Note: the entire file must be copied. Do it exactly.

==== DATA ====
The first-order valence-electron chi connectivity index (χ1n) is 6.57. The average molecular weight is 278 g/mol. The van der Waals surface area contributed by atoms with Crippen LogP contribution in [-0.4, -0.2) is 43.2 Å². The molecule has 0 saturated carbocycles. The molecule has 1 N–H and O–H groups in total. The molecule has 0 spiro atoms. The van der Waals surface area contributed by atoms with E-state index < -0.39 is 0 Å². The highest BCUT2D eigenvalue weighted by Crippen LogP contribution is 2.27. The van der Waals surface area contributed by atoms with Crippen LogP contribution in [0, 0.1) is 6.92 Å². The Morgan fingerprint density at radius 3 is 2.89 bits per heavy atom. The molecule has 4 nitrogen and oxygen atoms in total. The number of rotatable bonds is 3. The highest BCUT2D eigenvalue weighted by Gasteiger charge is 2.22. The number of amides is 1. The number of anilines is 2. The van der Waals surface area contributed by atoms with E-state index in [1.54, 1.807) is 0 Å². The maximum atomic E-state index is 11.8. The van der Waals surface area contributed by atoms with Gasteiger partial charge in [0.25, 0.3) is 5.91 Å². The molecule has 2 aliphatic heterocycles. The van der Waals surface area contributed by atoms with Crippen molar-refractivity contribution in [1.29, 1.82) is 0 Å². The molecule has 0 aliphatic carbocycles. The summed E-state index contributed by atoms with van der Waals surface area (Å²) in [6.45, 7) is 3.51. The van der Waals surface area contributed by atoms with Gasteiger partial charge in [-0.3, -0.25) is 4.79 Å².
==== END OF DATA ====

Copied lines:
The first-order valence-electron chi connectivity index (χ1n) is 6.57. The average molecular weight is 278 g/mol. The van der Waals surface area contributed by atoms with Crippen LogP contribution in [-0.4, -0.2) is 43.2 Å². The molecule has 0 saturated carbocycles. The molecule has 1 N–H and O–H groups in total. The molecule has 0 spiro atoms. The van der Waals surface area contributed by atoms with E-state index < -0.39 is 0 Å². The highest BCUT2D eigenvalue weighted by Crippen LogP contribution is 2.27. The van der Waals surface area contributed by atoms with Crippen LogP contribution in [0, 0.1) is 6.92 Å². The Morgan fingerprint density at radius 3 is 2.89 bits per heavy atom. The molecule has 4 nitrogen and oxygen atoms in total. The number of rotatable bonds is 3. The highest BCUT2D eigenvalue weighted by Gasteiger charge is 2.22. The number of amides is 1. The number of anilines is 2. The van der Waals surface area contributed by atoms with E-state index in [1.54, 1.807) is 0 Å². The maximum atomic E-state index is 11.8. The van der Waals surface area contributed by atoms with Gasteiger partial charge in [0.25, 0.3) is 5.91 Å². The molecule has 2 aliphatic heterocycles. The van der Waals surface area contributed by atoms with Crippen molar-refractivity contribution in [1.29, 1.82) is 0 Å². The molecule has 0 aliphatic carbocycles. The summed E-state index contributed by atoms with van der Waals surface area (Å²) in [6.45, 7) is 3.51. The van der Waals surface area contributed by atoms with Gasteiger partial charge in [-0.3, -0.25) is 4.79 Å².